President Muhammadu Buhari was elected in 2015 with corruption as the very cornerstone of his campaign. However, with four months left in his ... tenure, Nigeria has failed to rise on Transparency International’s Corruption Perception Index. What does this say about his legacy?
The 40-year-old Filomeno dos Santos faces up to eight years in prison for corruption. One of the charges relates to the transfer of $500m from the central bank coffers to a Credit Suisse account in London.
‘Zénu’ has pleaded not guilty to all charges.
When João Lourenço became Angola’s president in September 2017, he pledged to fight corruption in the oil-rich state. He seems to be keeping his promise.
In August, a court sentenced former Transport Minister Augusto da Silva Tomás to 14 years in prison on fraud charges. The sentence has been reduced to 8 years.
In November, the former head of military intelligence, General António “Zé Maria” José Maria was sentenced to three years in jail for stealing confidential documents. Angolan authorities have recovered the files.
The trial of ‘Zénu’ is another milestone for the country. It serves as a lesson to Angolans that no one, even the former president’s son, is untouchable.
On the first day of the trial, dos Santos appeared in a blue-grey suit and blue shirt.
He wore a long beard, and looked visibly shaken. A few days later, he addressed the court, saying he’s unemployed.
‘Zénu’ has not hired a senior lawyer to defend him. In September, shortly before the original commencement date of the trial, he cancelled the services of his lawyer from the firm, Legis Veritas.
He asked the court to appoint a public defender, which he paid for out of his own pocket. The lawyer, António Gentil Simão, who is arguing the most important case of his career, has refused to speak to the media before the verdict.
Dos Santos was dismissed from the sovereign wealth fund in January 2018. He was charged with corruption in March 2018, and held in pre-trial detention for nearly six months (September to March 2019).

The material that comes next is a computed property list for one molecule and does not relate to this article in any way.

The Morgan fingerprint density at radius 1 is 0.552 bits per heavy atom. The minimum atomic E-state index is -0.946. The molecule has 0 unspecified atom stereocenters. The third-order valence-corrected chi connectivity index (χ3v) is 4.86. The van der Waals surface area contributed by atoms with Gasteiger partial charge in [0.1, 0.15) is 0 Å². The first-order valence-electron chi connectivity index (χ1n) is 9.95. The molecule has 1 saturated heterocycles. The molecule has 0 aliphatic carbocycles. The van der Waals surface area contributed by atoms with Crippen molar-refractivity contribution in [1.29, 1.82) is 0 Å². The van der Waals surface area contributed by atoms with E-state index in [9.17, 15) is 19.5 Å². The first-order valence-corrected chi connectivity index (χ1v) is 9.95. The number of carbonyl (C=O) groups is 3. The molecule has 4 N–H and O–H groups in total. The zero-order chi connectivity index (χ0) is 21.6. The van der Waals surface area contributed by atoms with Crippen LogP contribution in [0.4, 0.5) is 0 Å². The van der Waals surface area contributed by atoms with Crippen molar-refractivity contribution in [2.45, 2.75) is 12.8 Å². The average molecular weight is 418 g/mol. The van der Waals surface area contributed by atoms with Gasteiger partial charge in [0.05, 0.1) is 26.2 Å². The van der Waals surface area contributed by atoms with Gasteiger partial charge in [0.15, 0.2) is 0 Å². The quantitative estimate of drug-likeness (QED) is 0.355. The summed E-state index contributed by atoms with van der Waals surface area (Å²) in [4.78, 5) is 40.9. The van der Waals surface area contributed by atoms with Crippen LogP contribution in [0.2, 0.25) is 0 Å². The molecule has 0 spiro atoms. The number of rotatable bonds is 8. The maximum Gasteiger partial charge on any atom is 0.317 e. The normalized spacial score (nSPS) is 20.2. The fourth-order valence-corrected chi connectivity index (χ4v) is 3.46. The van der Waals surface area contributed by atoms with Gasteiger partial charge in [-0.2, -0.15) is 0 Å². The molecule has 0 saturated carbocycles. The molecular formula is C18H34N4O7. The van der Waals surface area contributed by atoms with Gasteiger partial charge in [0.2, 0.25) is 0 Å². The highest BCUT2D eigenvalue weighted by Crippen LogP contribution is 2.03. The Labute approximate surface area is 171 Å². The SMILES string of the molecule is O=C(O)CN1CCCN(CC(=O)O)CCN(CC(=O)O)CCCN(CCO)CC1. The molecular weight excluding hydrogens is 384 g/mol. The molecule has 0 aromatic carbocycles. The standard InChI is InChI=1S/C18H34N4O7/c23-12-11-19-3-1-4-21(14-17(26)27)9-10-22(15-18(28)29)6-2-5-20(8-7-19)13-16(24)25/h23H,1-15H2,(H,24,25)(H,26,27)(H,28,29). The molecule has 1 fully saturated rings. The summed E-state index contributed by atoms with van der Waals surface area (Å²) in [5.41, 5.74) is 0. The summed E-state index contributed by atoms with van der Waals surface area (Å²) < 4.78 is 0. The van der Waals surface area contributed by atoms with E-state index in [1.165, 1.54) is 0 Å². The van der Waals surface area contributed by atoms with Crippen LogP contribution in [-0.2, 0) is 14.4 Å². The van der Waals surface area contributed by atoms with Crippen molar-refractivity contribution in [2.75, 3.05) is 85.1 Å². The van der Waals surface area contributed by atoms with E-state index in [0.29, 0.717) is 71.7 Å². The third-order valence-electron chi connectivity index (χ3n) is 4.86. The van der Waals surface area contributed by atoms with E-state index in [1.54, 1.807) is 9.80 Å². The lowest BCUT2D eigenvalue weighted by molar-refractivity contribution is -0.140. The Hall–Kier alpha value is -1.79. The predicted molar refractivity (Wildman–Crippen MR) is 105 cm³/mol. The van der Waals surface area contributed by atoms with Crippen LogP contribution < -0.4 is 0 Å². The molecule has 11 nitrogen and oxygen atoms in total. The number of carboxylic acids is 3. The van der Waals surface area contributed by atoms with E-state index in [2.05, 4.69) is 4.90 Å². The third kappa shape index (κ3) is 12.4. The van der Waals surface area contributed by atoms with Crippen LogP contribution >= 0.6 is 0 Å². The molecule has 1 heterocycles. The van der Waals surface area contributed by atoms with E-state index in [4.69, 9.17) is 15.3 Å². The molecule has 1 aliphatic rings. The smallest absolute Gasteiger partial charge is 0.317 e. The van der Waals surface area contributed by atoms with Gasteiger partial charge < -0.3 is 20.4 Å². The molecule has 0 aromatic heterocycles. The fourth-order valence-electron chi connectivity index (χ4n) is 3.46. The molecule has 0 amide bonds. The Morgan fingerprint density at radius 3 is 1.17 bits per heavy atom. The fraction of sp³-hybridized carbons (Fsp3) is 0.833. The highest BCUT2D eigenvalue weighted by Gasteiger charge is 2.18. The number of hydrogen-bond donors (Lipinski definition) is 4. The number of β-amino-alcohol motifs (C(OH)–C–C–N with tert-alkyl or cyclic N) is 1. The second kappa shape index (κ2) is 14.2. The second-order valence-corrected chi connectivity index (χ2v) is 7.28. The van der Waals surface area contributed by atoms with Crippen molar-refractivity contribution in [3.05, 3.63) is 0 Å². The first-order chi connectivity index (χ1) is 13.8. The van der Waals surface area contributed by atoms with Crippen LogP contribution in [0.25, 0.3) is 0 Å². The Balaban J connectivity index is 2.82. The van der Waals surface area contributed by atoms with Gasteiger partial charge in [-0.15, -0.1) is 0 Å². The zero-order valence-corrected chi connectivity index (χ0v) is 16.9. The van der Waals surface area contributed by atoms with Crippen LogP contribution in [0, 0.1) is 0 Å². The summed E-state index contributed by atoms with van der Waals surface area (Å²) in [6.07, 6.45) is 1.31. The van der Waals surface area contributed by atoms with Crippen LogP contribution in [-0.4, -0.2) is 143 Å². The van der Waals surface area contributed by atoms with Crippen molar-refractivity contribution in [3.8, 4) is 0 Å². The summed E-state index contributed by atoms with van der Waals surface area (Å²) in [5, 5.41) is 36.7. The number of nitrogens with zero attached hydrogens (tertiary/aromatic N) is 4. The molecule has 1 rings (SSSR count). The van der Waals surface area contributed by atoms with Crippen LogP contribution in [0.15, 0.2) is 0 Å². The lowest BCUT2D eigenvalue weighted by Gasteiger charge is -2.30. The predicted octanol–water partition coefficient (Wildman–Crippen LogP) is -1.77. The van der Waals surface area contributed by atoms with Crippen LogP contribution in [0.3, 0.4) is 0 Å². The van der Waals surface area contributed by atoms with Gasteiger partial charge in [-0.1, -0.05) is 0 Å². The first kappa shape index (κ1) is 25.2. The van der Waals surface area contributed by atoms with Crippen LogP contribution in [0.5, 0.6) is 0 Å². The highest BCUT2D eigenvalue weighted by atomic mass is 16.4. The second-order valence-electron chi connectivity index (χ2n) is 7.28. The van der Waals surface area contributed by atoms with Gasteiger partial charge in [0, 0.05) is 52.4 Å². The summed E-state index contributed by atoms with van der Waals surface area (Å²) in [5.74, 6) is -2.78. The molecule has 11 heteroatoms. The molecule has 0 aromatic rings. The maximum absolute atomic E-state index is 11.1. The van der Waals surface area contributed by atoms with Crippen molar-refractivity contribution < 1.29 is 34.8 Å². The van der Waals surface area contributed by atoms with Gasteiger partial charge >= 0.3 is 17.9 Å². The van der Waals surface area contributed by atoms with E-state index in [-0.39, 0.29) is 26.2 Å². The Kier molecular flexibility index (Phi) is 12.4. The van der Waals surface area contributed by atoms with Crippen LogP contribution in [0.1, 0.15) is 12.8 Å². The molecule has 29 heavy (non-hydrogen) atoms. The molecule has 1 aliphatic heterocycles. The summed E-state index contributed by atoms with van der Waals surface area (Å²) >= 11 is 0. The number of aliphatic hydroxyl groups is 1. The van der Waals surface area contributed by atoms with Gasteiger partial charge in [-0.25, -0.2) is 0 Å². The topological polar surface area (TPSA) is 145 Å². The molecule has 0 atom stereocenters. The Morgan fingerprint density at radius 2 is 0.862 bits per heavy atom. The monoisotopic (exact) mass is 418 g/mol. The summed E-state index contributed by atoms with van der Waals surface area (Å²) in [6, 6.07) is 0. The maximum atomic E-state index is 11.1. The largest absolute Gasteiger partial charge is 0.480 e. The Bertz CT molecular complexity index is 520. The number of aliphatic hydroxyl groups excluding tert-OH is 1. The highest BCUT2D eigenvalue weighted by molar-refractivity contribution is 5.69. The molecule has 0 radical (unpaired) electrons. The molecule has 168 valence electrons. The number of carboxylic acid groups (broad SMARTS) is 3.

From the beginning of the trial, ‘Zénu’ pledged to work with the justice system. He is the only member of the former president’s family to remain in Luanda.
Former head of state José Eduardo dos Santos, who was in power for 38 years, has been in Barcelona since April.
His two daughters, Isabel dos Santos and Welwitschia dos Santos, are also in Europe.
Politics of justice
During the trial, Dos Santos’ lawyer challenged the aggressive tone of one of the judges. ‘Zénu’ used to opportunity to remind the court about the political nature of his trial.
- “If I wasn’t the son of the former president of the Republic, I wouldn’t be here to be judged by you,” he said during his hearing.
‘Zénu’ has stressed that his role was very limited in relation to the controversial Credit Suisse account in London. He claims to have only attended preliminary meetings with his father’s permission, and therefore maintains his innocence.
This is also the argument from other defendants in the trial, including the former governor of the Angolan Central Bank, Valter Filipe. They blame the Angolan Presidency for authorising transfers to the London account.
Filipe’s lawyer has asked the court to send a list of questions to former president Dos Santos.
The trial continues.
This article first appeared in Jeune Afrique
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